The port is also committed to reaching the gas-emissions quota set by the European Union, and a transition to greener energy sources. “The unified port is pioneering the capture, storage and reuse of CO₂ with the first 2.5Mt of CO₂ to be captured from industry at the port by 2025. The port of Antwerp-Bruges is also progressing plans to receive the first green hydrogen molecules at its platform by 2028. The process will involve expanding terminal capacity for existing and new hydrogen carriers at both port sites with the possibility of a hydrogen pipeline between the two sites, which will ensure access to future renewable energy for the port area, Belgium, and a large part of Europe.”

Port of Hamburg

The Port of Hamburg is the third largest port in Europe, handling 145 million tonnes of cargo annually. Located in between the North Sea and the Baltic Sea, Hamburg enjoys a perfect location for transportation of goods, with oil from Norway, the industry of the Benelux, and hundreds of millions of people in its vicinity.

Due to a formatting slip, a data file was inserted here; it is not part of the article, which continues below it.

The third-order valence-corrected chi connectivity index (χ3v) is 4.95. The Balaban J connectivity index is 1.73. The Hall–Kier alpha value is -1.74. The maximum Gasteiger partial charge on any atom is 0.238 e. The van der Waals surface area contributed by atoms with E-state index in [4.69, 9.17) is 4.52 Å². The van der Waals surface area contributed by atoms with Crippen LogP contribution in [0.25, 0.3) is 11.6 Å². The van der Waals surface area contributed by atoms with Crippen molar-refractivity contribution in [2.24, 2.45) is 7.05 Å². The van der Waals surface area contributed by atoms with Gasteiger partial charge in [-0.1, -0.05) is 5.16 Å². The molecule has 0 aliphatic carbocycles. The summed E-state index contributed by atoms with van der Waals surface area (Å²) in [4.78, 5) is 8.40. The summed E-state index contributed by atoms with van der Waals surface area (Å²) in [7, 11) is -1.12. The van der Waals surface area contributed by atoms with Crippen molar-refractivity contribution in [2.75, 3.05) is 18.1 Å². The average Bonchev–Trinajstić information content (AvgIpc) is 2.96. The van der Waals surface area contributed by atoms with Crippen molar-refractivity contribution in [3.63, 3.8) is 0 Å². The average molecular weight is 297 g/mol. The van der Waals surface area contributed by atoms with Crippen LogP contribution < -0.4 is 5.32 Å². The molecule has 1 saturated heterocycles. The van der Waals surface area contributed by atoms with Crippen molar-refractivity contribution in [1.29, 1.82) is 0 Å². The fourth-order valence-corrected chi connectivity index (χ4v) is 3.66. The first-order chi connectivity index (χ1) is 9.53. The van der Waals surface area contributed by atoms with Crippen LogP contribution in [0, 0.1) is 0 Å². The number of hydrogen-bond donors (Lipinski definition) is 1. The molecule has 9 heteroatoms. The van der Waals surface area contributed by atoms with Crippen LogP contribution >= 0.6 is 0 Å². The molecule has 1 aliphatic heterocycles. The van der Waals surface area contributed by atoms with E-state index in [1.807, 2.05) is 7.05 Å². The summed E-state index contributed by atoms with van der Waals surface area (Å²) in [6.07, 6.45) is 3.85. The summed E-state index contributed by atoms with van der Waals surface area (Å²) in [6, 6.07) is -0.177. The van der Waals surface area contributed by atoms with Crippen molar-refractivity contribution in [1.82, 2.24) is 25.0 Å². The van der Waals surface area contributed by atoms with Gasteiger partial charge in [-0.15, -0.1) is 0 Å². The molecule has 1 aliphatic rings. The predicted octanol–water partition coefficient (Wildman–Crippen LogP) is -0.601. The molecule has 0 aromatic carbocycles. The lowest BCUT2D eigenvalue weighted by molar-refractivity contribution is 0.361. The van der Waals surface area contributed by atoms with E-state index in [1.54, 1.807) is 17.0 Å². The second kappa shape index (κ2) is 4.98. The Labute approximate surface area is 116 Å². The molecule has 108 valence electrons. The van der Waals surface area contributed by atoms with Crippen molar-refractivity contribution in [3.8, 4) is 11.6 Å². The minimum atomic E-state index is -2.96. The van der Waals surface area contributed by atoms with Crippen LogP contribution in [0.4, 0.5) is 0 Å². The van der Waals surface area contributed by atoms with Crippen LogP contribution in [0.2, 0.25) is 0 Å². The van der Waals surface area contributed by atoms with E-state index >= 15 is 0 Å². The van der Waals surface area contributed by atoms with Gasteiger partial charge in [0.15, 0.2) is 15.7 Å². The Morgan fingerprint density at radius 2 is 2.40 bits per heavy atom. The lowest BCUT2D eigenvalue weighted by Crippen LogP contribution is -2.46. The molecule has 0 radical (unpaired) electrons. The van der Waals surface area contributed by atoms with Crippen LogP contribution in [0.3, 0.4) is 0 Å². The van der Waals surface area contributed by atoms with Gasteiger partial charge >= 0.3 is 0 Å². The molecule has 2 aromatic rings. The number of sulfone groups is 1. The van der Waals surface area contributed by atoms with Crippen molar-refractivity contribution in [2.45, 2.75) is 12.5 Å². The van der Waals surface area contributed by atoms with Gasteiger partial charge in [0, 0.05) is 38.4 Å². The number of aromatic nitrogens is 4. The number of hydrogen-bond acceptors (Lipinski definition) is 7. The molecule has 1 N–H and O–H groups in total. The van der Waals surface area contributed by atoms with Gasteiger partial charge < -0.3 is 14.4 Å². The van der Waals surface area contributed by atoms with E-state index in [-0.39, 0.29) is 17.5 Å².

The Elbe River, the Elbe-Seiten Canal and the Kiel Canal are all used for the transportation of goods arriving in the port of Hamburg. These waterways give premium access to customers in Scandinavian, Baltic, and Central European states. Germany’s developed road network also entails smooth and fast transport of goods throughout Germany, mostly on A7 and A1 highways.


Hamburg can also pride itself on being the largest rail port in Europe, due to Germany’s vast railway network. Most of the goods that are passing through Hamburg on their way to other EU countries have Austria, Hungary, and Czechia as their destinations, and 90% of those goods reach these countries by rail. The port also plays a key role in the New Silk Road to China.

While the shipping industry might be thriving, even after the pandemic, it won’t be smooth sailing only from this point. As the European Union is viewing to reach its goal of Climate Neutrality by 2050, a lot of changes are in store for the maritime industry.